Monday, January 3, 2011

The Joke That's 'Transparency International'

THOSE WHO BETRAYED GOT RICH: "Who were the winners? The rating agencies, the senior officers who walked away rich, the least moral appraisers, the least moral of the outside auditors at the big accounting firms. They were all the winners. They got rich by betraying their responsibilities.

- Sent using Google Toolbar"

Every time Transparency International (Bangladesh) produces a report, I guffaw. TI chases gnats in the Third World while ignoring the elephants in the First.

TIB makes us the most corrupt nation on earth - a veritable Sodom (by the way, Sodom was not destroyed for sodomy). And then if we aren't the most corrupt, then we are at least as corrupt as we were last year, while some other Gomorrah has moved up the ladder. It's just a relation among countries, and tells us nothing about the countries themselves. Mount Everest is the highest mountain; buy that says nothing about Everest but something about it and other mountains. 'Bangladesh is the most corrupt country' says nothing about Bangladesh, but about a particular relationship with other countries.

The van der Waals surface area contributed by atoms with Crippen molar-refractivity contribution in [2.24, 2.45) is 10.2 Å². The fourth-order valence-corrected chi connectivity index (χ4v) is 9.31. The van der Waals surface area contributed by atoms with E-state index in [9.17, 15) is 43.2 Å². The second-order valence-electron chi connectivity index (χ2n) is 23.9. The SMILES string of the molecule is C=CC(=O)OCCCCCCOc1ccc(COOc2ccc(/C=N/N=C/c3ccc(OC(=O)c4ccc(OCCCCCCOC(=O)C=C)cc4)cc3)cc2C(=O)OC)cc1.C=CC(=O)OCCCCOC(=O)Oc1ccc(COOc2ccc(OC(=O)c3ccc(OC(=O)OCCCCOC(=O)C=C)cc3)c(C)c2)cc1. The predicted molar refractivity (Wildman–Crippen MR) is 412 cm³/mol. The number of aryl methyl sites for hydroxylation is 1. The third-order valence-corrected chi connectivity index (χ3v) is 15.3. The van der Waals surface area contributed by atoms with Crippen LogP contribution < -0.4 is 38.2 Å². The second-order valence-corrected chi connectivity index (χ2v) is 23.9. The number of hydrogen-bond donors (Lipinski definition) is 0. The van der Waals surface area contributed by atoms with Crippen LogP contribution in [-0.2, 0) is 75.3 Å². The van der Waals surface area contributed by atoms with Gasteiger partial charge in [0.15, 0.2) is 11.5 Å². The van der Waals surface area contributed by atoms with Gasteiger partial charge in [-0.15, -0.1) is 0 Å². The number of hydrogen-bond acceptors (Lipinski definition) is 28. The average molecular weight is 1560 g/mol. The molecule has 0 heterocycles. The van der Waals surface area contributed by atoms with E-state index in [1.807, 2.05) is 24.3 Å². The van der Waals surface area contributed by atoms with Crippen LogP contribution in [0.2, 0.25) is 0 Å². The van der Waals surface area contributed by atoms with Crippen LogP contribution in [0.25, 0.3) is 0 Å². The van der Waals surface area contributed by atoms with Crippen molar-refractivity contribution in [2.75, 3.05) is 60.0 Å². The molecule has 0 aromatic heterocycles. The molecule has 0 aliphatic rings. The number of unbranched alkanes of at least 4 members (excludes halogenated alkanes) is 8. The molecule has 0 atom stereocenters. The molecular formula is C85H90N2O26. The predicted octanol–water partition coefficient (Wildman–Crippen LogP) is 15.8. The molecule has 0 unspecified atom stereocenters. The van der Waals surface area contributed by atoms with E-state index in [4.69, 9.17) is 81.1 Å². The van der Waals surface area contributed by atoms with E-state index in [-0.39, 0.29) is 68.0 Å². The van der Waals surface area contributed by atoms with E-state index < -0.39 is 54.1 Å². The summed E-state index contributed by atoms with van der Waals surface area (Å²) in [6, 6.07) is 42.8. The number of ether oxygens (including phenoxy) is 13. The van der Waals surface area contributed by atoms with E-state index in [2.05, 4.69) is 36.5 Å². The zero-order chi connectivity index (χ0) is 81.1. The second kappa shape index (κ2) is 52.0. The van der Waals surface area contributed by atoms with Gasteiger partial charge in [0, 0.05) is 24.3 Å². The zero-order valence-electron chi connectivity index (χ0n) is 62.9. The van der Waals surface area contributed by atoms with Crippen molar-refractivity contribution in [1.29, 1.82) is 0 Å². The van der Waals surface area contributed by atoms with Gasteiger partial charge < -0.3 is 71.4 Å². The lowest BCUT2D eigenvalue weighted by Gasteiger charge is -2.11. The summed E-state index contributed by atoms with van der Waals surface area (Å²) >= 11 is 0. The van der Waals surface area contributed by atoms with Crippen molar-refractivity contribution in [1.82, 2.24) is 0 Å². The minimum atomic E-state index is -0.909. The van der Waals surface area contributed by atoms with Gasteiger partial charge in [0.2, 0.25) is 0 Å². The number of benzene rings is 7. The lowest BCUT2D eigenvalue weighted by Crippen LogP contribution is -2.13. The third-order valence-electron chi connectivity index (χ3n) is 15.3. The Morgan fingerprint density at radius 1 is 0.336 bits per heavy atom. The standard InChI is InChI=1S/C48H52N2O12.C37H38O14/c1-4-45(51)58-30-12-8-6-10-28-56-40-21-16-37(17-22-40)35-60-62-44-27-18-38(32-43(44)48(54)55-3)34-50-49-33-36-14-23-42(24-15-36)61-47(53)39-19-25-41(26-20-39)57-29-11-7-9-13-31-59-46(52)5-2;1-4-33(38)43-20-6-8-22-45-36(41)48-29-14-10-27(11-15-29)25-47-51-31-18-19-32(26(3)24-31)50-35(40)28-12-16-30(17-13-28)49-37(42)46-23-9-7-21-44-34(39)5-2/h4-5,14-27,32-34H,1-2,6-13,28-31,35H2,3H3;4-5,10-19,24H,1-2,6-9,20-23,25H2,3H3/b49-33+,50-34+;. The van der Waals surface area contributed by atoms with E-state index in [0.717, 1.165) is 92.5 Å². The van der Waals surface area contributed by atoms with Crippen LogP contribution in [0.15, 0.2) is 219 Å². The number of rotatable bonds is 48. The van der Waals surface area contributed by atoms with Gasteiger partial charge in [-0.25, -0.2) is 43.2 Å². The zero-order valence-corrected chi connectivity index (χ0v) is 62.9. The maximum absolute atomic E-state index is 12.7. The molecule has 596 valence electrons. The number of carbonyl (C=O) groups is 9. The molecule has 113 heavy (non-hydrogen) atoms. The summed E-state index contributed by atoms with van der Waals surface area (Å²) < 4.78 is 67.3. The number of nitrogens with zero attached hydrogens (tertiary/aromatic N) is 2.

And who finds these reports of interest? They are not even accurate.

In the United States, trillions of dollars have been lost through fraud and regulatory capture, and the world economy has been brought to its knees - and still the Third World is the most corrupt? Who writes these reports? You can't take TI seriously.

'And, of course, bottom line, all of these things are what the FBI aptly term the "epidemic" in mortgage fraud and warned in September 2004, in open congressional testimony, would cause a financial crisis if it were not dealt with.' Thus says William K. Black, an expert on fraud.

Thus, in 2004, the FBI knew something criminal on a gargantuan scale was afoot - and the regulators did nothing. That's a classic case of regulatory capture.

Mr. Black explains, in case we don't know how to count (and some of us, for instance at TI, don't): "...a crisis measured in trillions of dollars of losses—and a trillion dollars is a thousand billion...."

And that's dollars, not takas.

No comments: